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China in revolt
Image 51
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China in revolt - Image 51. 1926?. Special Collections, University of Houston Libraries. University of Houston Digital Library. Web. November 12, 2019. https://digital.lib.uh.edu/collection/scpamp/item/3853/show/3835.

Disclaimer: This is a general citation for reference purposes. Please consult the most recent edition of your style manual for the proper formatting of the type of source you are citing. If the date given in the citation does not match the date on the digital item, use the more accurate date below the digital item.

(1926?). China in revolt - Image 51. Socialist and Communist Pamphlets. Special Collections, University of Houston Libraries. Retrieved from https://digital.lib.uh.edu/collection/scpamp/item/3853/show/3835

Disclaimer: This is a general citation for reference purposes. Please consult the most recent edition of your style manual for the proper formatting of the type of source you are citing. If the date given in the citation does not match the date on the digital item, use the more accurate date below the digital item.

China in revolt - Image 51, 1926?, Socialist and Communist Pamphlets, Special Collections, University of Houston Libraries, accessed November 12, 2019, https://digital.lib.uh.edu/collection/scpamp/item/3853/show/3835.

Disclaimer: This is a general citation for reference purposes. Please consult the most recent edition of your style manual for the proper formatting of the type of source you are citing. If the date given in the citation does not match the date on the digital item, use the more accurate date below the digital item.

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Compound Item Description
Title China in revolt
Contributor (LCNAF)
  • Communist International. Executive Committee
Place of Creation (TGN)
  • Chicago, Illinois
Date 1926?
Subject.Topical (LCSH)
  • Communism
Subject.Geographic (TGN)
  • China
Genre (AAT)
  • pamphlets
Language English
Type (DCMI)
  • Text
Original Item Extent 64 pages; 15 cm
Original Item Location HX744.C441
Original Item URL http://library.uh.edu/record=b8304514~S5
Original Collection Socialist and Communist Pamphlets
Digital Collection Socialist and Communist Pamphlets
Digital Collection URL http://digital.lib.uh.edu/collection/scpamp
Repository Special Collections, University of Houston Libraries
Repository URL http://libraries.uh.edu/branches/special-collections
Use and Reproduction In Copyright: This item is protected by copyright. Copyright to this resource is held by the creator or current rights holder, and the resource is provided here for educational purposes. It may not be reproduced or distributed in any format without permission of the copyright owner. Users assume full responsibility for any infringement of copyright or related rights.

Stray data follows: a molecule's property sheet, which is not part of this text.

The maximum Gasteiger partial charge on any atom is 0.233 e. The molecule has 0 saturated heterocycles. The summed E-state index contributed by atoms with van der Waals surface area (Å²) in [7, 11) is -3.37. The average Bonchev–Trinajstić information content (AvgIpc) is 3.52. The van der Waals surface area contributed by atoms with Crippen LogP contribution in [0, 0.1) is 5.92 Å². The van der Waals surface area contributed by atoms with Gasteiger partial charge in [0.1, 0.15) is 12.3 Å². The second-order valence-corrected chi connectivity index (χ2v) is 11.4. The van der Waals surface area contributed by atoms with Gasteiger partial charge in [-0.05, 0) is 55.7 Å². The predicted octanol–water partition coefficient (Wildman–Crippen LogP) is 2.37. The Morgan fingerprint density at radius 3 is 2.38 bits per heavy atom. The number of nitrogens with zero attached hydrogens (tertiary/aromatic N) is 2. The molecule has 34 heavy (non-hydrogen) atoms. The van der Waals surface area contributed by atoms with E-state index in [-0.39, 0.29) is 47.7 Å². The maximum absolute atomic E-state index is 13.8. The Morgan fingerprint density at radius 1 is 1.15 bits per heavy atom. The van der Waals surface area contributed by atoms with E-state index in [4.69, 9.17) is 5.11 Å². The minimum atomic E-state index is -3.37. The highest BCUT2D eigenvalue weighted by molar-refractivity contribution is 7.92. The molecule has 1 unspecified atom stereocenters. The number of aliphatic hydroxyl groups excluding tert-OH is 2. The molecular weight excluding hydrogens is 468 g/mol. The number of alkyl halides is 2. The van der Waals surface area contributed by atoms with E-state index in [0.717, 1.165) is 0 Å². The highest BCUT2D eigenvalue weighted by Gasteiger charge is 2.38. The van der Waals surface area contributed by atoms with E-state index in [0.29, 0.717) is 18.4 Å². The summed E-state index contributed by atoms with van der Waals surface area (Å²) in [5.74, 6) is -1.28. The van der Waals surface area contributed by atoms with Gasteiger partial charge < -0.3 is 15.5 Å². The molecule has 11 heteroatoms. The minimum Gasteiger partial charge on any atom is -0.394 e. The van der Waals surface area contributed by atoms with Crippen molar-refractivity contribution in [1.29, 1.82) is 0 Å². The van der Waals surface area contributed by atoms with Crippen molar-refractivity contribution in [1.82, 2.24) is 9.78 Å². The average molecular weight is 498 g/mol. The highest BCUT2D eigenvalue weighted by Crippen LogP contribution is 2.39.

File Name index.cpd
Item Description
Title Image 51
Format (IMT)
  • image/jpeg
File Name uhlib_9470927_050.jpg
Transcript vided Japan succeeds in assuring British neutrality in this war. b) It must be considered that if this war on the Pacific breaks out before the unification of China, Japan will make a predatory attempt to occupy China in order to make herself master of the vital arteries required for its defense and for its industry. c) Of most practical importance for the present foreign policy of the Kuomintang is the circumstance that Japan is interested in preserving friendly relations with China precisely with an eye on future wars in the Pacific. It may be predicted that if the Canton government succeeds by means of the Northern expedition not only in extending but also consolidating its basis, Japan will go over to a certain "defensive policy" and prefer to keep Northern China in its hands with the aid of Chang-Tso-lin rather than plunge into a dangerous adventure and thereby mobilize still broader masses of the Chinese people against itself. That such a perspective is by no means impossible is shown by the latest note of the Japanese government to Canton containing the four well-known questions as to whether the Canton government has the intention of extending the revolution into other countries, of establishing a Communist order in China, etc. Such questions would only give evidence of a more or less astounding naivite of Japanese diplomacy if they did not simultaneously serve the purpose of cloaking Japan's change from its former policy in China. Already since the Hongkong strike the Japanese have really dissociated themselves from the brutal British policy of conquest in China, thereby leaving the British alone to receive the blows of the national revolutionary movement. Japan's policy of an actual recognition of the Canton government is based upon the hope, on the basis of race relationship, to find sympathy with the Right Wing of the Kuomintang for a new alliance. Furthermore the Japanese cannot disregard the fact that an 49